The lawsuit, Lee v. Macon County Board of Education, was later expanded to include all of Alabama’s public schools and universities and led to a blanket desegregation order that was upheld by the United States Supreme Court.
Besides her brother, she is survived by her husband, John Clay Smith; three sons, Eugene, Michael and Stager; a daughter, Michelle Davis; 12 grandchildren; and a sister, Wilma Scott.
Ms. Smith graduated from Tuskegee Institute with a bachelor’s degree in 1969 and worked in broadcasting. She started her government career with the Federal Communications Commission, working on satellite communications, before going to work for the Defense Communications Agency and the Department of Transportation, where she was chief of staff of the Office of Commercial Space Transportation when that office was transplanted to the aviation agency in 1995. Her title at the F.A.A. was associate administrator.
She retired in 2008 and opened a consulting firm.
“She had a vision, and she saw it much more clearly and earlier than other people did,” said Bretton Alexander, director of business development and strategy for Blue Origin, the space transportation company owned by Jeff Bezos, the founder of Amazon.com. “And she plodded away to get there and never let the bureaucratic encumbrances of Washington stop that from happening.”
HELEN CHAVEZ, FARN ACTIVIST’S WIDOW AND UNION PARTNER
Helen Chavez, the widow of the civil rights and farm labor leader Cesar Chavez, died on Monday in Bakersfield, Calif. She was 88.
Her family announced her death in a statement released through the United Farm Workers, the union her husband founded. No cause was given.
Though Ms. Chavez preferred to be out of the spotlight, she was active in the union, serving as its bookkeeper and the head of its credit union. She was arrested in 1978 for demonstrating at a farm where the Teamsters represented workers picking cantaloupes.
President Obama issued a statement on Tuesday calling Ms. Chavez “a force of quiet strength” who “left a legacy that will echo for generations.’’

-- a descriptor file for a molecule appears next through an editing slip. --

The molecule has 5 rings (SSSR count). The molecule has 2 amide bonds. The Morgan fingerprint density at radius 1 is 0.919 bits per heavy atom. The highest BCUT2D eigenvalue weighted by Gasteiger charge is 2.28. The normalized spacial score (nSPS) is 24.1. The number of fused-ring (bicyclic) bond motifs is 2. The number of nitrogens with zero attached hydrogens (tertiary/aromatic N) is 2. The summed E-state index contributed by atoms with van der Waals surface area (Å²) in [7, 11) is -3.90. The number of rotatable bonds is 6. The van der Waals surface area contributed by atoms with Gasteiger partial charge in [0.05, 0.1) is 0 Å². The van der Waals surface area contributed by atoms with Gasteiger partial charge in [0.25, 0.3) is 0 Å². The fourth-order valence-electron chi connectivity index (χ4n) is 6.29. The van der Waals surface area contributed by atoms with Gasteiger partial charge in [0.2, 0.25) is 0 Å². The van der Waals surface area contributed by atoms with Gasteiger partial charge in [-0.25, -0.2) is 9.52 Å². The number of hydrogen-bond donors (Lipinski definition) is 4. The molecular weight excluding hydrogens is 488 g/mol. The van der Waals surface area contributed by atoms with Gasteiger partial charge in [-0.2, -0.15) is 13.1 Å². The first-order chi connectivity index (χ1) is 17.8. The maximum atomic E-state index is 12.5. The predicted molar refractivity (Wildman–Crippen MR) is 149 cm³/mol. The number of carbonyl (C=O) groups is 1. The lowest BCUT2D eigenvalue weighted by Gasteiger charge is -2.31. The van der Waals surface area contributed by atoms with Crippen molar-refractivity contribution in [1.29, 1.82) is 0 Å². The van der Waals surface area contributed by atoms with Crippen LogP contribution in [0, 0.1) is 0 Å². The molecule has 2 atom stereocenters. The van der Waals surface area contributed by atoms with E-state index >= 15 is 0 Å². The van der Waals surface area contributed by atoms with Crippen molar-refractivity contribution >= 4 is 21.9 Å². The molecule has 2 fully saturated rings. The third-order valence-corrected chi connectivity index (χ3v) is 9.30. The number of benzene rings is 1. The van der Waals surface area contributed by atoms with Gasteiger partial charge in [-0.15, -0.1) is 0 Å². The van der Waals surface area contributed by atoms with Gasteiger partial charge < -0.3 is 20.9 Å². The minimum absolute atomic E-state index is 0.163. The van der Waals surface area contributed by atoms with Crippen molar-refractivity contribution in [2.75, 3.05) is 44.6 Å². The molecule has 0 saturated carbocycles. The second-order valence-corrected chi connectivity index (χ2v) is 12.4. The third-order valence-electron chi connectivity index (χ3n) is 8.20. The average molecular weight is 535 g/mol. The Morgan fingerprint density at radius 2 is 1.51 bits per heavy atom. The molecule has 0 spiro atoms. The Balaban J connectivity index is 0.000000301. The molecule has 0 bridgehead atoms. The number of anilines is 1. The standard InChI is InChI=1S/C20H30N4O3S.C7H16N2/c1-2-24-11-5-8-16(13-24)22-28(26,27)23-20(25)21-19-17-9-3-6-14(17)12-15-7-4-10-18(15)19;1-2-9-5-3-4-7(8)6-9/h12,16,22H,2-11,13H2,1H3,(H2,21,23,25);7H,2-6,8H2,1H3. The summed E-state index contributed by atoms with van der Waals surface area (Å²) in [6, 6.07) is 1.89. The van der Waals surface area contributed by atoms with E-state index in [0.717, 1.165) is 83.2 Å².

Born on Jan. 21, 1928, in Brawley, in the California desert near the Mexico border, Helen Fabela met Mr. Chavez in the mid-1940s and married him in 1948, after he left the Navy.
The couple had eight children, and Helen Chavez had to care for them alone for long stretches while her husband, whose speaking and organizing skills were in great demand, was traveling. They lived in Delano, Calif., where she often did farm field work herself while he was gone, sometimes with her children working alongside her.
“While Cesar was organizing, I was picking grapes or doing whatever field work was available,” she was quoted in “Cesar Chavez: Autobiography of La Causa” by Jacques E. Levy. “I’d work 10 hours a day, five days a week, for 85 cents an hour, I think.” All while caring for her children, cooking meals and keeping house.
“I think the beginning of the union was the roughest time we had.”
She is survived by seven children, 31 grandchildren and 16 great-grandchildren.
Last year, Ms. Chavez appeared at her husband’s graveside and accepted a folded flag as he received the military honors that he had not been given at his death.
CreditAndrew Eccles/Crown Media, via Associated Press
Mr. Howe, who only fully retired from his playing career at age 52, was regarded as one of the sport’s best all-around players.
GORDIE HOWE, HOCKEY LEGEND
Updated 1:29 PM ET, Fri June 10, 2016
(CNN)“Mr. Hockey” Gordie Howe, whose career spanned six decades and included four Stanley Cups with the Detroit Red Wings, died Friday, his son, Marty Howe, told CNN. He was 88.